Writing Symbolism: The Secret Life of Bees

To write subliminally is to operate below the threshold of consciousness. Writing subliminally means to produce a work that gives a message strong enough to influence mental processes or the behavior of an individual in a subtle and non-obvious way. Subliminal writing works well for religious, spiritual, or political writers who want to give important information in a way that is not preachy.

What is Writing Symbolism?

Writing Symbolism is when a message is given to a person’s subconscious or spiritual self to influence positive change in their physical self. Not to be confused with metaphysical psychology, this skill allows the writer to open the eyes of the reader in a way that is easier to understand or to digest. It makes readers think and tends to stay with us past the entertainment factor.

The symbolical writer’s goal is to tap into that spiritual consciousness that exists in all of mankind, but that has been lost or hidden in the world we live in. To create a stepping stone to the consumption of greater spiritual awareness.

This kind of writing, again, is most effective for writers who wish to incorporate spiritual or political concepts in their writing without being preachy.

I caution that writing subliminally is not easy and does not always mean that the messages are positive. If done wrong one can easily confuse readers or influence negative behavior or thoughts.

Let’s look at an example of a movie that incorporates a considerable amount of subliminal messages, some positive and some negative, The Secret Life of Bees.

Warning: This post includes spoilers of the movie. If you have not seen the movie and you don’t want to be told the ending, I recommend bookmarking this post, watching the movie, and then coming back and reading beyond this point.

Sue Monk Kidd

The Secret Life of Bees

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The major theme of this novel is expressed in its title, which comes from a statement made by August:

“Most people don’t have any idea about all the complicated life going on inside a hive. Bees have a secret life we don’t know anything about (148).

In the movie, the viewer learns how most people are not what they seem to be on the surface. People’s lives are usually much more complex and complicated than they appear. The bees represent a community of people working together in a society that is represented by the hive and is symbolic of the Boatwright sisters and their community.

Mothers

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  • Lily is driven by her need to know about her mother so that she may learn more about herself. In seeking her mother, Lily finds mother substitutes. Rosaline, August, and the other women step into Lily’s life and provide the mothering that she needs so desperately.

 

  • The Black Madonna / Virgin Mary demonstrates each woman’s need to be mothered. The women’s devotion to the Mother shows the power and importance of a mother in the life of a woman.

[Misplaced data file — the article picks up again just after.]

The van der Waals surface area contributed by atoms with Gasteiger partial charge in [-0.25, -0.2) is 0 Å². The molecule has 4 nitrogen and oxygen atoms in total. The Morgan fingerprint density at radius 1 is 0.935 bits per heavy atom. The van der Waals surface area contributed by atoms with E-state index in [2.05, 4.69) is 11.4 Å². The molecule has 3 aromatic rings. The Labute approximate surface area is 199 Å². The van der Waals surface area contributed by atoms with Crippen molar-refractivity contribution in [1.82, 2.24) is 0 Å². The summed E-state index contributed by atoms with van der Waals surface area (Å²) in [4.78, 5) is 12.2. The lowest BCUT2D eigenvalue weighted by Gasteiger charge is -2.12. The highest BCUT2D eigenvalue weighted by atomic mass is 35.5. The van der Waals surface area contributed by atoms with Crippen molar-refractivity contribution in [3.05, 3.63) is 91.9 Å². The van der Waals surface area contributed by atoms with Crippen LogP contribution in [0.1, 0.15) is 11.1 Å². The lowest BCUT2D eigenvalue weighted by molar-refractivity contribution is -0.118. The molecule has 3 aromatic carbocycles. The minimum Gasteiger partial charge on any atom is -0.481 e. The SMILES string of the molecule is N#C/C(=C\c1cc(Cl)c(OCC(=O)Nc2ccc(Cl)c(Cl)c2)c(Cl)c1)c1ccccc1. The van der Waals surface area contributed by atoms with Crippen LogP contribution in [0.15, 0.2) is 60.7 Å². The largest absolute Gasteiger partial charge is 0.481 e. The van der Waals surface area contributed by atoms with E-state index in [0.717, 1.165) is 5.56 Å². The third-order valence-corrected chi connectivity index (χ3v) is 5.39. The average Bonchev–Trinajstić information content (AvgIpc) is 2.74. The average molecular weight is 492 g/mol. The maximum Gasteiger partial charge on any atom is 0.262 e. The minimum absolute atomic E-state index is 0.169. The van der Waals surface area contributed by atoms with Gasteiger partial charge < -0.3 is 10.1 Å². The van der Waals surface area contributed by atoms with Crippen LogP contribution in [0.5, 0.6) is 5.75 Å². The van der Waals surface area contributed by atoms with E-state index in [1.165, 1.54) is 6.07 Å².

• On another level, the Black Madonna / Virgin Mary is also symbolic of The Sacred Dark Feminine, which is highly promoted by the movie. The women do not just rely on the idol for mothering, but they worship her. Queen Latifah, who plays August, also symbolizes The Black Madonna / Sacred Feminine. Latifah is symbolically the physical manifestation of the Sacred Feminine idol.

This is the perfect example of subliminal writing. The author doesn’t say this outright, but it can be inferred by Latifah’s leadership and her sisters’ admiration of her. The women depend on her (August), for guidance and motherhood. In one scene, she raises her arm in a tight fist and mimics the statue of the Black Madonna.

The Three Holy Women

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The days of the week and the months of the year are named after Gods and Goddesses. (Thursday = Thors Day). The intention of giving the Boatwright sisters names that are months of the year is because the three holy women are symbolic of three Goddesses. There is also a trinity overtone here.

  1. The Childlike May
  2. The Sensuous and Artistic June
  3. The Wise and Kind August

The fourth sister (May’s twin who died and doesn’t appear in the film) was named April.

Rosaleen

Rosaleen (Hudson) represents three symbols I could identify, but possibly more. While Jennifer Hudson seems the newbie on set– Dreamgirls (2006) being her first movie–within her role comprise several images. She is a mother figure, big sister figure, and more but first  she is “The Mammy Crone.”

“The Mammy Crone” is a caricature of the black woman that grew out of slavery. Enslaved black women saw their children sold or traded but they were required to raise white children. Enslaved black women fed white babies from their breast (called “Wet Nurses”) and treated them as if they had come from their loins. These black women were not the mothers of these children but they cared for them as if they were so they became known as “Mammies” instead of Mothers. This term, “Mammy,” was not an endearing one, though. This term was a derogatory one, a stereotype:

From slavery through the Jim Crow era, the mammy image served the political, social, and economic interests of mainstream white America. During slavery, the mammy caricature was posited as proof that blacks — in this case, black women — were contented, even happy, as slaves. Her wide grin, hearty laughter, and loyal servitude were offered as evidence of the supposed humanity of the institution of slavery.